Wrestling Games Have Been Trash for the Last 20 Years

COG Considers: Coming Down The Aisle…

As a child, I knew what I wanted to be: a wrestler. Practicing daily on stuffed teddy bears and younger cousins, I would powerbomb, chokeslam, and DDT them into the canvas (in reality a mattress), in order to hone my skills for my desired profession. However, standing at 5 feet nothing with a waistline close to Yokozuna’s, I knew this wasn’t the profession for me. Due to this, I yearned for a virtual rendition of the sport I loved.

Wrestling games boomed in the 90s and suddenly a slew of themed titles hit the home console market. My first foray into the genre was WWF Wrestlemania on the Commodore 64. With horrific load times, I sat glued to the television as I performed Hogan’s signature leg drop and the Ultimate Warrior’s splash. 

Switching developer, Sculptured Software took over the squared circle and refined the established format adding in luscious animation and varied match types. Although I spent years perfecting my skills on WWF Royal Rumble, I still never felt as if was the superhuman that stepped through the ropes. Characters felt like clones of one another and attack priority boiled down to who could mash the button the fastest.

After the bonkers, WWF The Arcade Game, which took inspiration from Mortal Kombat of all games, the future of the genre started to look bleak. Enthusiasts began to wonder, in a sport that is equal parts scripted entertainment and competitive athleticism, is the nature of pro wrestling too difficult to replicate in the virtual format?

The World Heavyweight Champion

Giving a big boot to those concerns, AKI stepped out from the gorilla position and headed towards the ring. Introducing a revolutionary grappling system that gave fans the choice to select the move they wanted to perform, allowed gamers to construct, and essentially script their match. Going from strength to strength, the company developed and refined the foundations that were established in WCW vs NWO: World Tour and created one of the best wrestling games to date: WCW/NWO Revenge.

During this time, WWF games languished with mediocre releases such as WWF Attitude which led to more fans moving towards the superior brand. But then, Vince McMahon interjected. In a Montreal Screwjob-esque move, he swooped in and took THQ meaning that the next AKI game would be under the WWF banner. Similar to the titles released before, subsequent games perfected the fundamentals established, with their last game, WWF No Mercy, being branded the pinnacle of the genre.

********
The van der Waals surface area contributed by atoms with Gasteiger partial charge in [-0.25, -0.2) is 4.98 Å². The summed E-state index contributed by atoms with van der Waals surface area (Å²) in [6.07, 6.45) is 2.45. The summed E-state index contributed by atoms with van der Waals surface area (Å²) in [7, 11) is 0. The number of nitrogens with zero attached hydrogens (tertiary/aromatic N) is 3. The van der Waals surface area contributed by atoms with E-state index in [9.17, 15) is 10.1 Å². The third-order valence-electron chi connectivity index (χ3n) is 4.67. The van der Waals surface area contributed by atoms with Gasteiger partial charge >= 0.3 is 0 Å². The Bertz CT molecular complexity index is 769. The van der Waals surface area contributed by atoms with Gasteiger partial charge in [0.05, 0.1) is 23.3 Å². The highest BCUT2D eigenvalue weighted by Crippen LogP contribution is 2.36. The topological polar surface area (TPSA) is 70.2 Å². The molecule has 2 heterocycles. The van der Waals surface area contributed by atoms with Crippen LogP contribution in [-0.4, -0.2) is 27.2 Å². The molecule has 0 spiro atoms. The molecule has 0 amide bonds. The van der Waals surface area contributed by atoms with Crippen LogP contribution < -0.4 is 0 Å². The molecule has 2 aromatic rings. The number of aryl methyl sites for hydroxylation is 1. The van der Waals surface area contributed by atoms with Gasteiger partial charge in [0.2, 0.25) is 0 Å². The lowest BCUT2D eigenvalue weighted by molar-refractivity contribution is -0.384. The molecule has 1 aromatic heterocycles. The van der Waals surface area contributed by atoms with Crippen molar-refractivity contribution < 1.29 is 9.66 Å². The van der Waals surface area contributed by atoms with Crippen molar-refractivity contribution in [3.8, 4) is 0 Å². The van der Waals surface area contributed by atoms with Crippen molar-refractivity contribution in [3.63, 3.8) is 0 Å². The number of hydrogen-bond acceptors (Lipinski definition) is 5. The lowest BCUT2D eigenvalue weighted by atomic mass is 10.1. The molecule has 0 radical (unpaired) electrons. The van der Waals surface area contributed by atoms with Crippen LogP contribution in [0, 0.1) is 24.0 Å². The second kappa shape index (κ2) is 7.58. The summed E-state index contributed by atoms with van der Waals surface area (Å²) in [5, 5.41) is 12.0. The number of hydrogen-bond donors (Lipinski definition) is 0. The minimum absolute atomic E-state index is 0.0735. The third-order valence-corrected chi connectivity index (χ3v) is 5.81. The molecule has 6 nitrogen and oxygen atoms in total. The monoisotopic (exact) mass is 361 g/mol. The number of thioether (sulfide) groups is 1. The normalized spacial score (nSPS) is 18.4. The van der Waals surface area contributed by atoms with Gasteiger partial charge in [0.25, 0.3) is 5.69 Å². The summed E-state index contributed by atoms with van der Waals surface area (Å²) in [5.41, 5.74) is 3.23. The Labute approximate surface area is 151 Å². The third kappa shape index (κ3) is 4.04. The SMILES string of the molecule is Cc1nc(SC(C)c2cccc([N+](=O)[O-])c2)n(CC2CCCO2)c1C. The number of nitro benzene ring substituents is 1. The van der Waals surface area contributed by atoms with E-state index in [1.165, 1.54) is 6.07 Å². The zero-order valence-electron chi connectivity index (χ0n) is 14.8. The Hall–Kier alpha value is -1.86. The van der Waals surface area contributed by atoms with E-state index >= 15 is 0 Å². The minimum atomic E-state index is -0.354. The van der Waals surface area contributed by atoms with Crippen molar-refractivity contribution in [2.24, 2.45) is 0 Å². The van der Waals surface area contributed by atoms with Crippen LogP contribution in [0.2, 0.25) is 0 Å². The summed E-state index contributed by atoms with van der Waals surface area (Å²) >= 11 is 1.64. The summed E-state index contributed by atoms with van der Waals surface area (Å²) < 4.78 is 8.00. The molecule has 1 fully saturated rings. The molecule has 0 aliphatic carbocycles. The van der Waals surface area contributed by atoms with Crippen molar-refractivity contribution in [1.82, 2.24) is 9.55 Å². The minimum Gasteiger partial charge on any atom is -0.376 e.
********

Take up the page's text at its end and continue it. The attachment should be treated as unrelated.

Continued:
Yuke’s took the Roman Reigns with the Smackdown series which eventually led into the 2K releases and they had some success earlier on with games like WWE Smackdown: Here Comes The Pain but they never reached the high bar that was set by AKI and this is why.

The Best There Ever Was

The current format of wrestling games is wrong. I know it’s “sports entertainment” but let’s not lose sight of the term sport. Modern iterations are too focused on replicating the television experience and have lost sight of the fundamentals that make it a sports game. Being able to time reversals and blocks were key features of the AKI series and although the same premise can be achieved in modern titles, the method of their application is what lets the game down. Reversals and blocks are promoted with button prompts and timing meters whereas previously it was down to the gamer to learn when to do this. Moves are almost like cutscenes and lack the impact that games like Wrestlemania 2000 embodied. Characters now feel floaty and their cumbersome animations make the sport look like a joke!

After 18 years with WWE, Yuke’s left. WWE 2K20, developed by Visual Concepts was a broken mess, and Saber Interactive’s 2K Battlegrounds was a complete misfire. Fans have been waiting 20 years to experience a wrestling game that faithfully replicates the sport as WWF No Mercy did, but all we have received are lazy updates and unfinished drivel that lacks any inspiration.

Moonsalting into the ring is AEW, the latest company to rival WWE. With a clear gap in the market, Omega and co. have announced an AEW game with hopes to return the genre to its former glory. With gamers at the helm, this promises to be made by fans for fans. As Vince did to WCW, Tony Khan swooped in and took Yuke’s, who will be developing AEW’s first foray into the medium. But, what really excited fans is that Hideyuki Iwashita, the director of No Mercy, will be helping with the development of the game. Will this be the title to break the 20-year curse of the genre or will it be just another disappointment? Let us know your thoughts in the comments below or on Facebook or Twitter.